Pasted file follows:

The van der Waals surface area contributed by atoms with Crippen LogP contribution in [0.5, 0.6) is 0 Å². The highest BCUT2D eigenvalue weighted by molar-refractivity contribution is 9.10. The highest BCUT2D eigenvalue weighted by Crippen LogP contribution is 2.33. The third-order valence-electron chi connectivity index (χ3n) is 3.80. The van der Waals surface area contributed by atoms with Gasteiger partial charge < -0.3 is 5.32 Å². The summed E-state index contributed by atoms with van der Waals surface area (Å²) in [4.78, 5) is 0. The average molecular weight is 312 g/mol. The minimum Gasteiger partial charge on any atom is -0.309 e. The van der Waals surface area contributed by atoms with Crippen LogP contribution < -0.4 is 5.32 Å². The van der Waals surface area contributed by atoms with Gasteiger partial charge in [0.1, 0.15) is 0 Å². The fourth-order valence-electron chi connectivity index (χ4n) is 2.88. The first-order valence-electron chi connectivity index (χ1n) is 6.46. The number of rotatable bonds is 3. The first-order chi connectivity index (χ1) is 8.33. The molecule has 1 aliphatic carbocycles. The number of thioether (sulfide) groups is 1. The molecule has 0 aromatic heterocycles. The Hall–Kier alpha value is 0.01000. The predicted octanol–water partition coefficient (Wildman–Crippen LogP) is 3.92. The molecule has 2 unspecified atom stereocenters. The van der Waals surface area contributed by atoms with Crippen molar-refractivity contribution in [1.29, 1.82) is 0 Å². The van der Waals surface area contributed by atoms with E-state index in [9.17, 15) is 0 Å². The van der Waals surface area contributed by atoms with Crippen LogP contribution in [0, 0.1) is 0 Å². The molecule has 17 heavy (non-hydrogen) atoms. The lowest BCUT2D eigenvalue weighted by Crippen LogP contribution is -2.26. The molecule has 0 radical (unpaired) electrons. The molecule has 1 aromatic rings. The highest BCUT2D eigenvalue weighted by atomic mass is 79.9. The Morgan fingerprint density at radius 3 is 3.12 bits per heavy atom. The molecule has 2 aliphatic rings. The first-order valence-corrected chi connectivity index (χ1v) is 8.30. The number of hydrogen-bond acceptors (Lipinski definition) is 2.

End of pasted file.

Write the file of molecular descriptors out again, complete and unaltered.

The van der Waals surface area contributed by atoms with Crippen LogP contribution in [0.5, 0.6) is 0 Å². The highest BCUT2D eigenvalue weighted by molar-refractivity contribution is 9.10. The highest BCUT2D eigenvalue weighted by Crippen LogP contribution is 2.33. The third-order valence-electron chi connectivity index (χ3n) is 3.80. The van der Waals surface area contributed by atoms with Gasteiger partial charge < -0.3 is 5.32 Å². The summed E-state index contributed by atoms with van der Waals surface area (Å²) in [4.78, 5) is 0. The average molecular weight is 312 g/mol. The minimum Gasteiger partial charge on any atom is -0.309 e. The van der Waals surface area contributed by atoms with Crippen LogP contribution < -0.4 is 5.32 Å². The van der Waals surface area contributed by atoms with Gasteiger partial charge in [0.1, 0.15) is 0 Å². The fourth-order valence-electron chi connectivity index (χ4n) is 2.88. The first-order valence-electron chi connectivity index (χ1n) is 6.46. The number of rotatable bonds is 3. The first-order chi connectivity index (χ1) is 8.33. The molecule has 1 aliphatic carbocycles. The number of thioether (sulfide) groups is 1. The molecule has 0 aromatic heterocycles. The Hall–Kier alpha value is 0.01000. The predicted octanol–water partition coefficient (Wildman–Crippen LogP) is 3.92. The molecule has 2 unspecified atom stereocenters. The van der Waals surface area contributed by atoms with Crippen molar-refractivity contribution in [1.29, 1.82) is 0 Å². The van der Waals surface area contributed by atoms with E-state index in [9.17, 15) is 0 Å². The van der Waals surface area contributed by atoms with Crippen LogP contribution in [0, 0.1) is 0 Å². The molecule has 17 heavy (non-hydrogen) atoms. The lowest BCUT2D eigenvalue weighted by Crippen LogP contribution is -2.26. The molecule has 0 radical (unpaired) electrons. The molecule has 1 aromatic rings. The highest BCUT2D eigenvalue weighted by atomic mass is 79.9. The Morgan fingerprint density at radius 3 is 3.12 bits per heavy atom. The molecule has 2 aliphatic rings. The first-order valence-corrected chi connectivity index (χ1v) is 8.30. The number of hydrogen-bond acceptors (Lipinski definition) is 2.